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Church of Scotland minister fights against deportation of Pakistanis

A Church of Scotland minister has started a petition to try and persuade the UK government not to deport two teenage brothers to Pakistan.
Rev Linda Pollock said she hoped the voices of ordinary people would persuade home secretary Sajid Javid that it would be a mistake to remove Somer and Areeb Umeed from their home in Glasgow and send them back to a ‘foreign’ country.
She added that the brothers, who are aged 15 and 13 respectively, should be nurtured and not placed in an ‘unbearable situation where they are publicly begging for life’.
Somer, Areeb and their parents Maqsood Bakhsh and Parveen fled Pakistan, where Christians are persecuted, in 2012 and have spent the last six-years seeking sanctuary in Glasgow. They were just nine and seven respectively when they came to Glasgow, regard the city as their home and identify as Scottish.
But the UK government has repeatedly turned them down, largely because officials do not believe they would be at risk.
The family have been told they have now exhausted the asylum seeking process and have no right to appeal, which means potential legal action is the only way ahead unless the Home Office has a change of heart.
Pollock, minister of Possilpark Parish Church in Glasgow where the family are members, said: ‘I started this petition because the boys have no other options.
‘They have exhausted all avenues of appeal to the Home Office for the right to stay here and I fear for their lives.
‘I am also very concerned about the impact of living with this high level of stress is having upon them.’
Ms Pollock said the brothers were ‘just kids’ who have already given the community so much and have more to give.
‘We ought to be nurturing these youngsters not placing them in an unbearable situation where they are publicly begging for life,’ she added.
‘It feels as if Somer and Areeb are being treated not as boys, alive with hopes and dreams, but as numbers on a list.
‘My hope in setting up this petition is that the people’s voice will be heard by the Home Office, the ordinary people who know what it is to dream, to hope and celebrate our gift of life.’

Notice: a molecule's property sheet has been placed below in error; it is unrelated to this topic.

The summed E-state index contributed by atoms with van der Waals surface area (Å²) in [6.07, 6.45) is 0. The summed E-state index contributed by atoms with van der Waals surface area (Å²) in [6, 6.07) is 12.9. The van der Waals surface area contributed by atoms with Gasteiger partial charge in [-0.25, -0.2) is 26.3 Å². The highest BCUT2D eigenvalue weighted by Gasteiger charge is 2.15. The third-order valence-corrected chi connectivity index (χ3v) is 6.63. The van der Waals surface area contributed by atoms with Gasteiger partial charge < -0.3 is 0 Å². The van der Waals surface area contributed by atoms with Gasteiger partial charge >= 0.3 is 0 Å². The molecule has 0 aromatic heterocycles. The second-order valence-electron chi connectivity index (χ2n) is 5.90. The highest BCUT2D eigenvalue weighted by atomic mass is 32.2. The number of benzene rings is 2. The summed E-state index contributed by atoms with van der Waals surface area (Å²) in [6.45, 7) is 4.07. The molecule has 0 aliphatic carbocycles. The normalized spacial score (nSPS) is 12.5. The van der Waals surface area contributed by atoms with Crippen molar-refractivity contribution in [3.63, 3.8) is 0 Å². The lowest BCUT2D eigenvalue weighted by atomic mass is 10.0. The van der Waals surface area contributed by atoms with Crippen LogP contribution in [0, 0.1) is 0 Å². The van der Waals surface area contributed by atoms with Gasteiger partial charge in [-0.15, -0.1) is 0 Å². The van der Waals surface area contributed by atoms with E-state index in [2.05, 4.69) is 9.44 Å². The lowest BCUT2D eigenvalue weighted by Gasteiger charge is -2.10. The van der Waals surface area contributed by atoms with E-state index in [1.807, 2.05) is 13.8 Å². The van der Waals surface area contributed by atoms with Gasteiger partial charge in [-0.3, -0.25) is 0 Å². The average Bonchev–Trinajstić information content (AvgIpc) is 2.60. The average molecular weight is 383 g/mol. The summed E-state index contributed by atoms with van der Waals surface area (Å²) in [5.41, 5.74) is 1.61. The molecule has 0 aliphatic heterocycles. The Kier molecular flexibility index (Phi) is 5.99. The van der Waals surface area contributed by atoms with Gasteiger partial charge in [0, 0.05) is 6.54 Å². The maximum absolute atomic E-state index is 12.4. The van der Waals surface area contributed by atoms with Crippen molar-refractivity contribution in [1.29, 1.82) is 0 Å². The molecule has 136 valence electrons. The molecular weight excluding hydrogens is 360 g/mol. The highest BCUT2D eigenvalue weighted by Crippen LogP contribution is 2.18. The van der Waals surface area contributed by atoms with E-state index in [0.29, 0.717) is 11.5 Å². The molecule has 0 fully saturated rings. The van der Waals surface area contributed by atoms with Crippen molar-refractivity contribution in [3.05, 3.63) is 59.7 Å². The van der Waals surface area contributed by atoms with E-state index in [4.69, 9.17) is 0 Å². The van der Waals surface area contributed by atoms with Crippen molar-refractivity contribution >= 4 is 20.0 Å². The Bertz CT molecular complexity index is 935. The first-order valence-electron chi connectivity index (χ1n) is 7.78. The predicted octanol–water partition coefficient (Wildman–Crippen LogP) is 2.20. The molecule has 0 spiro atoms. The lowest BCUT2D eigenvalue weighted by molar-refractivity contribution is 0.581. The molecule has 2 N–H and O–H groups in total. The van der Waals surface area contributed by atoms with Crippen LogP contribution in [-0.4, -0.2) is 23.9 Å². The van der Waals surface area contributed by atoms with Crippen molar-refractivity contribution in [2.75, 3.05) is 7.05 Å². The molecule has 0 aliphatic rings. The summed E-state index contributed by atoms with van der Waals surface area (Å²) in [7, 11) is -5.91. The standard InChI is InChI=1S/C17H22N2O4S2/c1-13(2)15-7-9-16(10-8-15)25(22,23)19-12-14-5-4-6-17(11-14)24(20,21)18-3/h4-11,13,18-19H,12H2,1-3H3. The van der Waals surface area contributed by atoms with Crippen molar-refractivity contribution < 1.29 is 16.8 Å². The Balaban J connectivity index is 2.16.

Somer and Areeb are pupils at Springburn Academy where teachers say they are popular, hardworking and highly academic with bright futures ahead of them.
Amy Brown, who is in the sixth year at the school, has also started a petition to help the boys and 2,159 people have signed it so far.
She said: ‘The reason why we decided to help Somer and Areeb was due to the impact they have had on our school, their friends and the Springburn community.
‘There are always stories about those who are being threatened with deportation but it was a shock when a family in our community was faced with that.
‘That was when I and many others decided that we couldn’t sit back and watch a family that has lived here for more than six years and made Scotland their home be taken away.’
The catalyst for the family’s move to Scotland was the murder of two Christians who were gunned down outside a court, while in police custody, in the Pakistan city of Faisalabad in July 2010.
Pastor Rashid Emmanuel, 32, and Sajid, 24, were accused of writing a pamphlet critical of the Prophet Muhammad that flouted Pakistan’s controversial blasphemy law, which carries the death penalty.
Christians are a minority group in Pakistan and have been repeatedly targeted in a string of deadly terrorist attacks claimed

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